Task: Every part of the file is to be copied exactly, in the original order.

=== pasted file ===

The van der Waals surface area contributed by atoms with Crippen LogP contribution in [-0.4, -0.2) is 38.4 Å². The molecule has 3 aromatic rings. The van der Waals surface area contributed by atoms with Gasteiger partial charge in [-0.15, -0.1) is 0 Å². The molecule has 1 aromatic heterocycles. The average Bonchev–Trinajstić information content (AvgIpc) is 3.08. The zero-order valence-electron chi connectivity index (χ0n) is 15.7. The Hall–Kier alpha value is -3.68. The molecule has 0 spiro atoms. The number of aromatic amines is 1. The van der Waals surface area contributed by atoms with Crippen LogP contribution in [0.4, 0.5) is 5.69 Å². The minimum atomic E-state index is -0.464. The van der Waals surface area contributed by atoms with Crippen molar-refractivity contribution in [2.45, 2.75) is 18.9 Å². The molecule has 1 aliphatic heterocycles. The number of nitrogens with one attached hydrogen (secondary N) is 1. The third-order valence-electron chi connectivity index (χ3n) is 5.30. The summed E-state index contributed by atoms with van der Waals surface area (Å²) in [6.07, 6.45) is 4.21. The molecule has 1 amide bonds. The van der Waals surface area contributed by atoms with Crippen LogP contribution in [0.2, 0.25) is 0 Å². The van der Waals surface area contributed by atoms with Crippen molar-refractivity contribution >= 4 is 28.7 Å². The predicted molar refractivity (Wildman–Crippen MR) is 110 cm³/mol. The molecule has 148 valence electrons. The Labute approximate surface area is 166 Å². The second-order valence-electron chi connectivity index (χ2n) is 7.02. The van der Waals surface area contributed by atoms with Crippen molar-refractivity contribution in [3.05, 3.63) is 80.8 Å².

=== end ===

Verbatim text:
The van der Waals surface area contributed by atoms with Crippen LogP contribution in [-0.4, -0.2) is 38.4 Å². The molecule has 3 aromatic rings. The van der Waals surface area contributed by atoms with Gasteiger partial charge in [-0.15, -0.1) is 0 Å². The molecule has 1 aromatic heterocycles. The average Bonchev–Trinajstić information content (AvgIpc) is 3.08. The zero-order valence-electron chi connectivity index (χ0n) is 15.7. The Hall–Kier alpha value is -3.68. The molecule has 0 spiro atoms. The number of aromatic amines is 1. The van der Waals surface area contributed by atoms with Crippen LogP contribution in [0.4, 0.5) is 5.69 Å². The minimum atomic E-state index is -0.464. The van der Waals surface area contributed by atoms with Crippen molar-refractivity contribution in [2.45, 2.75) is 18.9 Å². The molecule has 1 aliphatic heterocycles. The number of nitrogens with one attached hydrogen (secondary N) is 1. The third-order valence-electron chi connectivity index (χ3n) is 5.30. The summed E-state index contributed by atoms with van der Waals surface area (Å²) in [6.07, 6.45) is 4.21. The molecule has 1 amide bonds. The van der Waals surface area contributed by atoms with Crippen LogP contribution in [0.2, 0.25) is 0 Å². The van der Waals surface area contributed by atoms with Crippen molar-refractivity contribution >= 4 is 28.7 Å². The predicted molar refractivity (Wildman–Crippen MR) is 110 cm³/mol. The molecule has 148 valence electrons. The Labute approximate surface area is 166 Å². The second-order valence-electron chi connectivity index (χ2n) is 7.02. The van der Waals surface area contributed by atoms with Crippen molar-refractivity contribution in [3.05, 3.63) is 80.8 Å².